Wednesday, July 11, 2018

Very Brief Blog: CMS Updates, Delays Implementation of Lab "Date of Service" Rule Changes

During the week of July 4, 2018, CMS quietly updated its special webpage dedicated to "Laboratory Date of Service Policy" issues, and now requires "enforcement discretion" for its date of service rule changes made last fall.   The enforcement discretion runs to January 2, 2019.

Since around 2008, CMS has required both pathology test and clinical lab test samples to be processed with the claims date of service equal to the date of specimen collection.  When the date of service fell during an hospital outpatient service day or coincided with the duration of an inpatient stay, payment rules followed hospital policy rules (often resulting in payment bundling.) 

In fall 2018, CMS announced a change, with the net effect that a human molecular test from a hospital outpatient specimen could be billed by the lab that performed the test, rather than the originating hospital.   For example, an Oncotype Dx breast cancer molecular test on a July 1 outpatient hospital biopsy in Chicago that was performed on July 5 by Genomic Health in California, could be billed to Medicare by the lab, not the hospital.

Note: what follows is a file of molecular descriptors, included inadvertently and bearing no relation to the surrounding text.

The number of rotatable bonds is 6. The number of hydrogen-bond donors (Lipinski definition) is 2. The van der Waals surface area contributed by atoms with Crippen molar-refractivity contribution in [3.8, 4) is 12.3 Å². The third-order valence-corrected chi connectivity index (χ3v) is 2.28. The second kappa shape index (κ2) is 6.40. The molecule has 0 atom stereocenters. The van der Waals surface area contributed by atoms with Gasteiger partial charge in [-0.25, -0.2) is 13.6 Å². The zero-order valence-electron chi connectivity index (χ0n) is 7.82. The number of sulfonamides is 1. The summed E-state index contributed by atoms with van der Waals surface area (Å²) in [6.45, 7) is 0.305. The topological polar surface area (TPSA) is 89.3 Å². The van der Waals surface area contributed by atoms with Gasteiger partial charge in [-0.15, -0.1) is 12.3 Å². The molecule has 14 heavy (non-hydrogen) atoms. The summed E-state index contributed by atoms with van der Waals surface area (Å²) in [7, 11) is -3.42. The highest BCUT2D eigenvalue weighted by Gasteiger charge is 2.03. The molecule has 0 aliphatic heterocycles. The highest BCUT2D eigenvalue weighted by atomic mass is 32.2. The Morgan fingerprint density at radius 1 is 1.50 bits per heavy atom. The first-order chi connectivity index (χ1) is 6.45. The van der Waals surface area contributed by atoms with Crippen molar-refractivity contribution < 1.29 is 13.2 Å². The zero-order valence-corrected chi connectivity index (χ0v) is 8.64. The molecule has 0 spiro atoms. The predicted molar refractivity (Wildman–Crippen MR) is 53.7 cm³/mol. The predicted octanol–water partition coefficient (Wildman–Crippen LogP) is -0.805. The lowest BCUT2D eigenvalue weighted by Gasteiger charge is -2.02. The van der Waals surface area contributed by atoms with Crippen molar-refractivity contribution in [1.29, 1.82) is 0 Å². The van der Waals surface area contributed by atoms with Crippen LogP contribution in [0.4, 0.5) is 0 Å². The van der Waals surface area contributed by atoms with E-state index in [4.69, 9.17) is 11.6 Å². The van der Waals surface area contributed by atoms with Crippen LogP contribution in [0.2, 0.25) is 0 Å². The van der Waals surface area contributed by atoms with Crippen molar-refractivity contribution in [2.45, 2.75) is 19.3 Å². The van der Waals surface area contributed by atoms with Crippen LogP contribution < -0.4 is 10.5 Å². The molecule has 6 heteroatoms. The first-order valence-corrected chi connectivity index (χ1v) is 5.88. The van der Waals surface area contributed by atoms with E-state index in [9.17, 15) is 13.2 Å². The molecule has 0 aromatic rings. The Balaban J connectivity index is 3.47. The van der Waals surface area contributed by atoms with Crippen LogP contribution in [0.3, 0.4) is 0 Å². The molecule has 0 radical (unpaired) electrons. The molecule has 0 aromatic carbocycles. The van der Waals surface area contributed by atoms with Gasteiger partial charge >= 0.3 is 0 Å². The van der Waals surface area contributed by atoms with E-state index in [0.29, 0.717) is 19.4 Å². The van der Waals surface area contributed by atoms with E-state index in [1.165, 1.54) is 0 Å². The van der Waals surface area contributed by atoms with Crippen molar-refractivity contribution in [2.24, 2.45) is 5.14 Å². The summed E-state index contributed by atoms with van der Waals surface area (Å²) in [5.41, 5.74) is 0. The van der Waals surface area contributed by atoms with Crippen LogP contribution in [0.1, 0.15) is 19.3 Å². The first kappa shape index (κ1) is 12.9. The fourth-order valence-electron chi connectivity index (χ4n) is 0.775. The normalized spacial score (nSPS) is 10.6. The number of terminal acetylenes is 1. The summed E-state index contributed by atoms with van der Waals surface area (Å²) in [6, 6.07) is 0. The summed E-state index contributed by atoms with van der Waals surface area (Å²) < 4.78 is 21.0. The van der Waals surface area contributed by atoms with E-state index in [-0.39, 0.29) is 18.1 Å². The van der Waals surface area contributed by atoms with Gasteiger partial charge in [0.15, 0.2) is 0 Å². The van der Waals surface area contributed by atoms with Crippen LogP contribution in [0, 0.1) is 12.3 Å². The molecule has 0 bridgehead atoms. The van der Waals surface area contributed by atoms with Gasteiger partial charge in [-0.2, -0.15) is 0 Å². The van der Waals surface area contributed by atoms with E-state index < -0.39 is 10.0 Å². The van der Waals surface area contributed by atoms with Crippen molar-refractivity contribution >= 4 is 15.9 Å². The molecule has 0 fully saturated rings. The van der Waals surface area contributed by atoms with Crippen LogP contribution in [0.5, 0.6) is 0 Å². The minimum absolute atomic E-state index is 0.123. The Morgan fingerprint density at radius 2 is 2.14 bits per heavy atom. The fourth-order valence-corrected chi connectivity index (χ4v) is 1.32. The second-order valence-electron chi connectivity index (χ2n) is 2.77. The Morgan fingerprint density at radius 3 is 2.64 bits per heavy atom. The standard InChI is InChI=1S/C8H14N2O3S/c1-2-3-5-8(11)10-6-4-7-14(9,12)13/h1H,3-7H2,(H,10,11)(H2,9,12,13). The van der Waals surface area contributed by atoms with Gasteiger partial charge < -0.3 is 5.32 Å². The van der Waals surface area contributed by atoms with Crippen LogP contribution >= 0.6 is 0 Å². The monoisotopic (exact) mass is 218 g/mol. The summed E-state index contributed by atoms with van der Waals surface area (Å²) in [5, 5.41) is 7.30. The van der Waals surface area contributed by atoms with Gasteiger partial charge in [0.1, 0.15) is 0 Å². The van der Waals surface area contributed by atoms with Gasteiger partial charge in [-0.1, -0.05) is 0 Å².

On the DOS page, CMS regularly updates a listing of the codes which fall under the "exception."  Newly on June 23 and July 7, CMS added documents describing enforcement discretion until 2019.   During the discretionary period, either the originating hospital or the providing laboratory can bill CMS for the test, but not both.

The CMS transmittal on the policy is CR10419, Claims Transmittal 4000, March 16, 2018, here.

A 3-page June 28 FAQ on the policy is here.

Two PDF documents (one a policy, one a new Q&A on the policy) are under a Zip file on the DOS page at the bottom (zip link should be here). 

In their versions as available on 7/11/2018, I've put the six relevant documents together into one a cloud zip file:

  1. Excel of applicable test codes
  2. PDF explaining the above
  3. CR4000 from March 2018
  4. June 28 PDF Q&Q
  5. July 4 policy deferral to 2019
  6. July 4 Q&A on the deferral